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Deposits When Renting a Condo in Miami, from a private landlord: Everything You Need to Know About

Updated: Apr 12, 2023

Miami is one of the most popular tourist destinations in the world, attracting millions of visitors every year. However, many people choose to make Miami their permanent residence, which means they need to find a place to live. While some people choose to buy a home, others prefer to rent. If you're looking to rent a condo or apartment in Miami, this article will give you everything you need to know.

Living room in a apartment taken by Anthony Johnson

In this Article:

Renting with a Real Estate Agent

Many landlords in Miami hire real estate agents to list their properties. If you rent a condo with an agent, they will help you find properties that meet your needs, schedule showings, and negotiate with the landlord on your behalf. In Miami, rental search services are typically not at the tenant's expense but the landlord's. They will also help you navigate the rental process, which can be complicated, especially if you're new to Miami. The biggest pro of hiring a real estate agent to help you with your rental search is their access to the MLS. Listing agents typically include showing instructions for lockboxes on the MLS that only real estate professionals can access.

Some brokers have escrow accounts where lease deposits can be held. When you find a condo you like, you must make a good-faith deposit to show the landlord that you're serious about renting. This deposit usually equals one month's rent. It is held in an escrow account until the lease is signed and the association has approved the tenant. If you're renting with an agent, they will handle this process.

Suppose the condo association does not approve the tenant. In that case, the funds will be fully returned to the tenant, no questions asked.

Renting without a Real Estate Agent

Suppose you rent a condo without a real estate agent. In that case, you may still need to deposit the funds in an escrow if the landlord hired a listing agent and their broker holds escrow. When you find a condo you like, the listing agent will provide instructions to do so. It will be handled the same way if you hire a real estate agent.

Renting from a landlord directly

When leasing from a landlord directly, the landlord may require a deposit upfront, and they will deposit the funds themselves. It's essential to ask for a payment receipt and a document stating that you will receive the funds back in full if the association doesn't approve you.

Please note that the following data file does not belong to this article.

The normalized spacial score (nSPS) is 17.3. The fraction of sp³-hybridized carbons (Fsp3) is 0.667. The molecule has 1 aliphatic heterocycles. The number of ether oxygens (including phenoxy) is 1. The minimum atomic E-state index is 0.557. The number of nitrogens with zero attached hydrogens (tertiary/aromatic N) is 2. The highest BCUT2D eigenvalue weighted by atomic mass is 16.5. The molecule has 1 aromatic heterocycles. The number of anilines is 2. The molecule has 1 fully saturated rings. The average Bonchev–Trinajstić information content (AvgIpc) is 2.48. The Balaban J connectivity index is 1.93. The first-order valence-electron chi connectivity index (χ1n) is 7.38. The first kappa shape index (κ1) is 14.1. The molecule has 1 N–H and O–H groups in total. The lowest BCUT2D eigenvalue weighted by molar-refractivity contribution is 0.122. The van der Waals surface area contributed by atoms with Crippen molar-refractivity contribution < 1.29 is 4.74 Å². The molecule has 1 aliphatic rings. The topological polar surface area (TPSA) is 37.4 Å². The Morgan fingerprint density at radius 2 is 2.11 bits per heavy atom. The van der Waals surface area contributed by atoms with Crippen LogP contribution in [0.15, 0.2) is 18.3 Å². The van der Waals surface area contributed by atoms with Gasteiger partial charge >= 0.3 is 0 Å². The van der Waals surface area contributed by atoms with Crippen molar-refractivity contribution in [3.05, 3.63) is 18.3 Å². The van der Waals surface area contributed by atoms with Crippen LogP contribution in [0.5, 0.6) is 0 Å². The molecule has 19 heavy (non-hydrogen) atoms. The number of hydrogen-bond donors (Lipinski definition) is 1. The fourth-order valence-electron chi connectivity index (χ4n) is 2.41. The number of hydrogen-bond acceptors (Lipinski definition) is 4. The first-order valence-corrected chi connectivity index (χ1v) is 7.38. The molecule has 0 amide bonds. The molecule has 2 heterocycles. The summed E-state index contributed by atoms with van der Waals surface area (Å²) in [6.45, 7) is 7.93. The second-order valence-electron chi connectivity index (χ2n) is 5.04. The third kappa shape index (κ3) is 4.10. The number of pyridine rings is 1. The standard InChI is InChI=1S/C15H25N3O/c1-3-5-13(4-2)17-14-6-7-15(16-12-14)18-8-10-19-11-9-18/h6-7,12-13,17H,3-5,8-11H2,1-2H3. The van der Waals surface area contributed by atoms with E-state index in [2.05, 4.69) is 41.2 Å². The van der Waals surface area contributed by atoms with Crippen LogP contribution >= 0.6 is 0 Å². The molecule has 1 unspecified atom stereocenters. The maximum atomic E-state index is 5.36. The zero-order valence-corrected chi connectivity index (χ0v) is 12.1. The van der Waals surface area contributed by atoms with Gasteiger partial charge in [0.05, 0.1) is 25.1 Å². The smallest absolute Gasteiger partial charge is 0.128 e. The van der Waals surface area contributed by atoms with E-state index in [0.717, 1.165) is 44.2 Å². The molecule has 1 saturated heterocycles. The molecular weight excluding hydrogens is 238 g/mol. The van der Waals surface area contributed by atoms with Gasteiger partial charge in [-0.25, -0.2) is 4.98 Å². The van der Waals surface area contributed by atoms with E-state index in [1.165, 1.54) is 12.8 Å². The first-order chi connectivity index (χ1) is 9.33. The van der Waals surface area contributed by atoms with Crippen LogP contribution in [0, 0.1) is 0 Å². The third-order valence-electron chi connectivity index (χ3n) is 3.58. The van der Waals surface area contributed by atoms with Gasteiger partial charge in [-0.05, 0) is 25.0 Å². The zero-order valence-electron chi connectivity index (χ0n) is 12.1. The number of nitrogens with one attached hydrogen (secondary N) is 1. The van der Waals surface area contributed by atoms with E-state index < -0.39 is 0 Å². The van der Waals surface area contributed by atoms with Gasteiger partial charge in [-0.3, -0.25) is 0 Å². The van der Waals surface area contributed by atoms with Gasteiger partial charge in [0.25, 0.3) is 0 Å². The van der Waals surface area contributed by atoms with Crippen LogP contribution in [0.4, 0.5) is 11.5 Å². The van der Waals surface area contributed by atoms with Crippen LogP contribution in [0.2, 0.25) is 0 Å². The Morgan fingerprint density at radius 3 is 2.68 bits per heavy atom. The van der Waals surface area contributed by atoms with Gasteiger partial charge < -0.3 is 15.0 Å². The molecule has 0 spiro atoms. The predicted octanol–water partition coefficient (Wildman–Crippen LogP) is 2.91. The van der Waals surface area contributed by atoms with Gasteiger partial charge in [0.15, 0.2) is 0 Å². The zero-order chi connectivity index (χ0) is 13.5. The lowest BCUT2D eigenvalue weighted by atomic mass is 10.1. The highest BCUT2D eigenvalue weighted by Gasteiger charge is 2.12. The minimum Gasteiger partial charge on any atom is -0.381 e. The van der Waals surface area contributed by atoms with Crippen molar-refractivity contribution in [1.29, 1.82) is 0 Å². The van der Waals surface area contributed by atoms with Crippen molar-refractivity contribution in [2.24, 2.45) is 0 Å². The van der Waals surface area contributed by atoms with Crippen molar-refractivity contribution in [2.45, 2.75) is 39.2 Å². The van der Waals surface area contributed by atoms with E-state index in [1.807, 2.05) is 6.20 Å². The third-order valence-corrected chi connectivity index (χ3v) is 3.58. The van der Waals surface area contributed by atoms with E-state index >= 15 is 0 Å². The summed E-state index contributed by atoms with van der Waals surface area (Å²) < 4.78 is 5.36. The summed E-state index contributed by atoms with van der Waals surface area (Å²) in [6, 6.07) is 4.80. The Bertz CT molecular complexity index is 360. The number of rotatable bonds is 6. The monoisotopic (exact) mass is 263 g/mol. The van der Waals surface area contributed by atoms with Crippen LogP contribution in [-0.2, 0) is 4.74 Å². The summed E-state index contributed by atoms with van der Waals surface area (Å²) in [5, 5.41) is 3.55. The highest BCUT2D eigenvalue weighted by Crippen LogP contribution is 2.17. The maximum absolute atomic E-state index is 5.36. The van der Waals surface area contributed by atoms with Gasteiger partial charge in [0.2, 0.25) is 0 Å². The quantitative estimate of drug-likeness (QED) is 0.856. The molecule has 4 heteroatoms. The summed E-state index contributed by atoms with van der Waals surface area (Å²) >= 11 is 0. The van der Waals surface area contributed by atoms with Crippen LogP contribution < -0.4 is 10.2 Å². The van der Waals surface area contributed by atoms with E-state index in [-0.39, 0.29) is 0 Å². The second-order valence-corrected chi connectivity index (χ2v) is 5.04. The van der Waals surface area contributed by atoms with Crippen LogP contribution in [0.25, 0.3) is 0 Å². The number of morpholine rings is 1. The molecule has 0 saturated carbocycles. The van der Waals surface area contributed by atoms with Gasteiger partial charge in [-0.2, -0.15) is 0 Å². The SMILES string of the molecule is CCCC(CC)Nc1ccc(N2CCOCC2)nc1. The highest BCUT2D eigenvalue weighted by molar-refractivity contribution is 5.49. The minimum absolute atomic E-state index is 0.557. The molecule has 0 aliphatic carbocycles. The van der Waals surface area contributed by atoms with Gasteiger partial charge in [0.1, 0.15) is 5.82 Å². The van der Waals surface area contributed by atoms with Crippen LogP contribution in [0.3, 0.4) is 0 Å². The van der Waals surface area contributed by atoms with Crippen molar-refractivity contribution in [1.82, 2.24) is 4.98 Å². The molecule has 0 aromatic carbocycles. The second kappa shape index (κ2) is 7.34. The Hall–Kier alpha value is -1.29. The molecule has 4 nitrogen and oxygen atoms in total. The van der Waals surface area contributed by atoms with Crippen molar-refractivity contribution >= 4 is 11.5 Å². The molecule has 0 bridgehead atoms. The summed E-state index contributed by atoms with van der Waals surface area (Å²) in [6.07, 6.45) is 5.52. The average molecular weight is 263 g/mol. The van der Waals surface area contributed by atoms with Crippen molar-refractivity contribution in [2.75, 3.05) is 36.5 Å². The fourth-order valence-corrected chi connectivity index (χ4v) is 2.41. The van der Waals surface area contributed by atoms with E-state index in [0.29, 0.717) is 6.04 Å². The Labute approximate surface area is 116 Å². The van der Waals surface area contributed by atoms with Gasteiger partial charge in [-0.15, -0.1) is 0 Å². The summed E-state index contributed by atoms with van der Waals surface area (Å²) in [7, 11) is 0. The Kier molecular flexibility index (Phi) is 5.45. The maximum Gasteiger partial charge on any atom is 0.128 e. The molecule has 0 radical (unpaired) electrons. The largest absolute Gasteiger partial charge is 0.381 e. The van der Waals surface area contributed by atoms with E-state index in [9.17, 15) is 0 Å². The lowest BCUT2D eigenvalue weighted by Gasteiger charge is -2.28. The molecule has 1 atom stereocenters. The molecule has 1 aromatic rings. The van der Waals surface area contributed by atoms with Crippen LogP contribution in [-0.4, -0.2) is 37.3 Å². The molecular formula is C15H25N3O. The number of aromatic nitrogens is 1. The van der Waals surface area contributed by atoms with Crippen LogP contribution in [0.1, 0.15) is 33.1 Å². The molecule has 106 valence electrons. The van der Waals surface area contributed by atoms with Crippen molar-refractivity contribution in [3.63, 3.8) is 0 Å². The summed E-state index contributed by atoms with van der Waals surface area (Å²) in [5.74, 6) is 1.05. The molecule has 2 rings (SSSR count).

When renting from a private landlord, you must apply to the association in a reasonable amount of time, typically within three business days. This means that you should be prepared to submit your application as soon as possible to ensure enough time to be approved by the association.

It's important to note that the landlord may not require an escrow account for the deposit, as this is a practice used mainly by real estate agents. Instead, they may deposit the funds directly into their account. If this is the case, make sure that you clearly understand the terms of the deposit, including when it will be returned to you and under what circumstances.

What is the point of the deposit?

After the landlord accepts your offer, the move-in funds will be due at lease signing. Typically, the landlord will require an escrow letter showing that you have made a good-faith deposit equal to one month's rent. This deposit is held in an escrow account until the lease is signed.

The escrow account is to protect both you and the landlord. It ensures that the funds are secured before moving forward with the lease and protects you from shady landlords who may take your funds and not move forward with the lease. If the association denies you, you will be returned your funds in full with no penalty.

Waiving the deposit

Sometimes, you may not be required to deposit when renting a condo in Miami. One reason is that the agent's broker has no escrow account. In this case, the deposit may be waived as agents try to keep the funds in a neutral account.

Another reason you may not be required to deposit is if the title and escrow companies charge a fee to hold rental deposits. Agents don't want to add an expense to the tenant, so in this case, the funds will all be due after the condo association has approved the tenant. The tenant must provide the funds through a money order or cashier's check.

While it may be tempting to avoid making a deposit, it's essential to understand the risks involved. Depositing the funds into the landlord's account can become an issue if the landlord refuses to return the funds. This can result in a lengthy legal battle, which can be costly and time-consuming for both the tenant and the landlord.


Renting a condo or apartment in Miami can be a complicated process. It's essential to understand the escrow process, move-in funds, and potential deposit requirements to protect your move-in funds. Renting with a real estate agent is recommended, as they can handle the escrow account. If you're renting without an agent, you must contact a title company specializing in escrow accounts. Overall, it's essential to take the time to understand the rental process and protect your move-in funds to ensure a smooth and stress-free rental experience.


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